Tag Archives: pets

Have the Sense to Come in Out of the Rain Especially When Accompanied By Crackles of White Light and Big Booms

stormy-weatherHow does this grab ya? “It was a dark and stormy night”…Not your kettle of fish? How ‘bout this? “The sky exploded in a blinding light, while thunder shook the window panes to the near point of shattering”…Still not to your liking?

Try this. “The pounding rain soon turned to a river of mud devastating everything in its path”…Better but still not it, huh? Okay. I think this will do it for you. “The gentle rain concluded…yawn…and the clouds parted, allowing the sun to bring forth the first petunias of the year.

That does it for ya? So I gather from this idea exchange, you don’t care for thunderstorms.

Well, suck it up, Peaches, cause this post ain’t for you.

Have you ever noticed the beginning of some novels start with tempestuous weather such as, “It was a dark and stormy night?” It could be the first line sets a sense of foreboding for the entire novel. Or maybe the author just likes thunderstorms.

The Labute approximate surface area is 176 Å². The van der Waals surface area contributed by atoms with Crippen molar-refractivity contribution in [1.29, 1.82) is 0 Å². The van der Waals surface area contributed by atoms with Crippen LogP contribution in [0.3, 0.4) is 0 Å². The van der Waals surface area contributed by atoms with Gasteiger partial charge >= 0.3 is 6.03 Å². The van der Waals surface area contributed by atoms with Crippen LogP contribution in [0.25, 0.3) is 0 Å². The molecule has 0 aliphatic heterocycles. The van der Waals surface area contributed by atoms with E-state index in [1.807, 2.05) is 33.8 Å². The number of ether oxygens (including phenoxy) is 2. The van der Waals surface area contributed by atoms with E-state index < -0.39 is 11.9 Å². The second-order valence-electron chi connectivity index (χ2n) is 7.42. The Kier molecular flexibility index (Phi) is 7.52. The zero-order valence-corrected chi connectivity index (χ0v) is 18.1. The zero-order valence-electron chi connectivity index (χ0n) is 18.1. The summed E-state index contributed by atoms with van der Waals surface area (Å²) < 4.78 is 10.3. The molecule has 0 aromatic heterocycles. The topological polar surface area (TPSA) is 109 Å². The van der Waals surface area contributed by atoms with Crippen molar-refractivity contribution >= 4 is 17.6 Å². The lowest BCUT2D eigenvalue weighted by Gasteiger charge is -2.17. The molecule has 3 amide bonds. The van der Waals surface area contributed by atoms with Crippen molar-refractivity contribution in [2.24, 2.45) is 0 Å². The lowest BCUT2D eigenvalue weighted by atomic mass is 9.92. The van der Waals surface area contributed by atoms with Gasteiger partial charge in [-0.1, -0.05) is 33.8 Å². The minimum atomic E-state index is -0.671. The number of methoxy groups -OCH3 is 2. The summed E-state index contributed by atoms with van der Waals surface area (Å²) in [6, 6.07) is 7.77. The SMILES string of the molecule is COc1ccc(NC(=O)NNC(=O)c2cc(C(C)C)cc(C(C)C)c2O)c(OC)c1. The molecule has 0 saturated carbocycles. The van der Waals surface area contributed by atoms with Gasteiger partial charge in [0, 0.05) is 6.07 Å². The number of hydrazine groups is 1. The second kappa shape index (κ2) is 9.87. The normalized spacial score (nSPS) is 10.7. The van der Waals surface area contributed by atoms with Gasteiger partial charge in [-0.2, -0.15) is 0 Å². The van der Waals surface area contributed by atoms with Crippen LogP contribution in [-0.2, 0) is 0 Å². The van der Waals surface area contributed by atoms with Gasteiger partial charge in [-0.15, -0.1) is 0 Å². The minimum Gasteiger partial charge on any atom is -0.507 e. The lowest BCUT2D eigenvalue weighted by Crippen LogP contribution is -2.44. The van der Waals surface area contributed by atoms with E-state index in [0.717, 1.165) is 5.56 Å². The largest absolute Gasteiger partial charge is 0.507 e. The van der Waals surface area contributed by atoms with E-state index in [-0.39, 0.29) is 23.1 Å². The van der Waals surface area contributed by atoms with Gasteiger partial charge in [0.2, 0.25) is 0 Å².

When you think about it, (and thinking is something I strongly attempt to avoid), what are the pros and cons of the everyday summertime thunderstorms, beginning with the pros.

1) It brings rain to sometimes parched crops.
2) It leaves a wonderful smell after the storm has passed.
3) When accompanied with a cold front, it tends to drop the temperature and humidity.
4) Provides a certain amount of excitement when the blast of thunder is so loud it causes your hairline to recede. (In case you hadn’t noticed, I’m really having to stretch for these.)
5) It waters the part of my lawn that doesn’t wash away.
6) It provides humor watching people escape the downpour and the soaking received by passing vehicles.
7) And last, but certainly not least, the calming effect of the rain bouncing off your roof and the distant thunder lulling you to sleep with Gods’ fireworks.

Now, for the cons.

1) Tornadoes.
2) Micro bursts and down drafts (straight line winds that can cause as much damage as number 1).
3) Flash floods.